We all travel, whether it’s a five-minute walk to school or a five-hour flight across borders. After a journey, we often reach out and say, “Hope you arrived safely.” It’s common, but is it correct?
It is correct to say “hope you arrived safely.” It functions grammatically as a minor sentence, even though it may not contain a subject as expected from a typical sentence. “Hope you arrived safely” is a polite expression we use so often that it’s become a part of the English vernacular.
This article will guide you to use “hope you arrived safely” correctly. You’ll learn what the phrase means, when to use it (and when to avoid it), and what you can use instead.
What Does “Hope You Arrived Safely” Mean?
“Hope you arrived safely” is a statement you might tell someone after they complete a journey, whether it’s in person or via text. This connotatively positive statement lets whoever you’re speaking to know that you hope they completed their journey without incident.
You would only say this statement to people you care about (or at least want to be polite toward). It’s a way to check in and find out about someone’s trip without asking directly.
When you tell someone, “Hope you arrived safely,” you let them know you wanted them to have a pleasant journey without any trouble.
The meaning becomes more evident if you break down the statement into various parts of speech.
The Verb “Hope”
The statement begins with the word “hope.” “Hope” can function as a verb or noun. When using “hope,” you refer to a desire or wish. It generally acts as a positive term:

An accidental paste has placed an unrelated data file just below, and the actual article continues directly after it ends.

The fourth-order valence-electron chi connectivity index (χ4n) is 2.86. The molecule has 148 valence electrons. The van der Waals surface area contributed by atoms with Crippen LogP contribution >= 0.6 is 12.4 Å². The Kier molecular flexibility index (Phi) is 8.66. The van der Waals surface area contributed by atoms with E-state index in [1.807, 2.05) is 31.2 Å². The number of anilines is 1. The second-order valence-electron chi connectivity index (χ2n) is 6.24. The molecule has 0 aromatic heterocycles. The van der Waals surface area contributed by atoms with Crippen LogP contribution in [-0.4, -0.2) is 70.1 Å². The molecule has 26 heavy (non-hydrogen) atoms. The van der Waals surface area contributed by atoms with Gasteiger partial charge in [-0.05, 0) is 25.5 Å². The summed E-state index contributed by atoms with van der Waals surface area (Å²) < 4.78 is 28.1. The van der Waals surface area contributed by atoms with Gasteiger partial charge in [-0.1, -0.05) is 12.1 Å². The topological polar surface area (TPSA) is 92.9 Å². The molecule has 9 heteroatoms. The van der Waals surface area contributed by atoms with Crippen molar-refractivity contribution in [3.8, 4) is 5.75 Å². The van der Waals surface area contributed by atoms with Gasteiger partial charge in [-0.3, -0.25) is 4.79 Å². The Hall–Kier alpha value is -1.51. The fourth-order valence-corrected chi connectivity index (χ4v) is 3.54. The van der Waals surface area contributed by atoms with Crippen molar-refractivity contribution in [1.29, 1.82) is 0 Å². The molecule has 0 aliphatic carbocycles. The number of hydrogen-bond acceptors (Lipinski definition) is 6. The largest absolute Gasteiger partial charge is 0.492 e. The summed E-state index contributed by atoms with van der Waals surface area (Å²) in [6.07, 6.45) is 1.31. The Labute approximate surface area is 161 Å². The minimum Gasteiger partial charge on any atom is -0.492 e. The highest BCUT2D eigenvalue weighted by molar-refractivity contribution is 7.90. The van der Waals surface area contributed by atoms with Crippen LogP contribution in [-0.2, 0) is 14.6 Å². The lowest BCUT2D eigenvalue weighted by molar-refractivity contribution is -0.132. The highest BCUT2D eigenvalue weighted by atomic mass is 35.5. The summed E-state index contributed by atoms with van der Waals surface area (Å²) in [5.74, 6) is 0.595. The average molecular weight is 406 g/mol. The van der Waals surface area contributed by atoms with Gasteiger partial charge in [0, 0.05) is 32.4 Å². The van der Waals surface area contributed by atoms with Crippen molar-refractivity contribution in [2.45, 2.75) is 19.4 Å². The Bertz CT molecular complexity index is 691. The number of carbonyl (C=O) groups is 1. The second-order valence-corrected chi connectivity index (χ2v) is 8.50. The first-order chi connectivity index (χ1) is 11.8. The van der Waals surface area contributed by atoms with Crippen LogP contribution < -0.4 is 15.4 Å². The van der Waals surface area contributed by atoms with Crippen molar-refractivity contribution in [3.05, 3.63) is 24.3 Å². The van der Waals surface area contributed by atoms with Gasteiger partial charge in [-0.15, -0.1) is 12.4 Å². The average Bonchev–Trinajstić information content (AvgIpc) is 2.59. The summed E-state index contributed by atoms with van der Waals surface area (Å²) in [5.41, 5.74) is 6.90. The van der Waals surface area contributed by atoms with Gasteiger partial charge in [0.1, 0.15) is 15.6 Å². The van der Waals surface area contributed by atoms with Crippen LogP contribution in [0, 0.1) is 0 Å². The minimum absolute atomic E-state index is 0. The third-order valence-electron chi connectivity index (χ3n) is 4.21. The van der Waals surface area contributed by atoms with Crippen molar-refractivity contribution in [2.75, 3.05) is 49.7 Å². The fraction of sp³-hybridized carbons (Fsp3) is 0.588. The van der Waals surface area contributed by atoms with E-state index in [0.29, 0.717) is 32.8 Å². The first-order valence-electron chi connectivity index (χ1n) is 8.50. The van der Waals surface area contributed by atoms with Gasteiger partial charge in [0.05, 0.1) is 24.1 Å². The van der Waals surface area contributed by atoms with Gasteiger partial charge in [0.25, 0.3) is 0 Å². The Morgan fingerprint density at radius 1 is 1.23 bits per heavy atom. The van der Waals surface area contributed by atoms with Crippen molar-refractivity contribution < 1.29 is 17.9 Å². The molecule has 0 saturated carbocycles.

- I hope you’re okay. (Verb)
- With time, her hope began to fade. (Noun)
We know “hope” functions as a verb in the first statement because it’s an action the unnamed speaker is doing. The speaker is “hoping.”
However, the verb breakdown becomes further complicated because “hope” can be both a transitive and intransitive verb.
Transitive vs. Intransitive Verbs
Transitive verbs require a direct object (a noun, pronoun, or noun phrase) following the verb, while intransitive verbs do not.
Generally, a sentence with a transitive verb would answer the questions “What?” or “Whom?” while a sentence with an intransitive word would answer questions about when, where, or how.
When saying “hope you arrived safely,” “hope” functions as a transitive word. We know this because we follow it with an object, specifically the pronoun “you.” The object is who or what receives the action.
The Pronoun “You”
The second word in this statement is the pronoun “you.” You can use “you” to refer to a single person or many people to whom you are speaking (source). While, in general, “you” is singular, you may sometimes use it as a plural: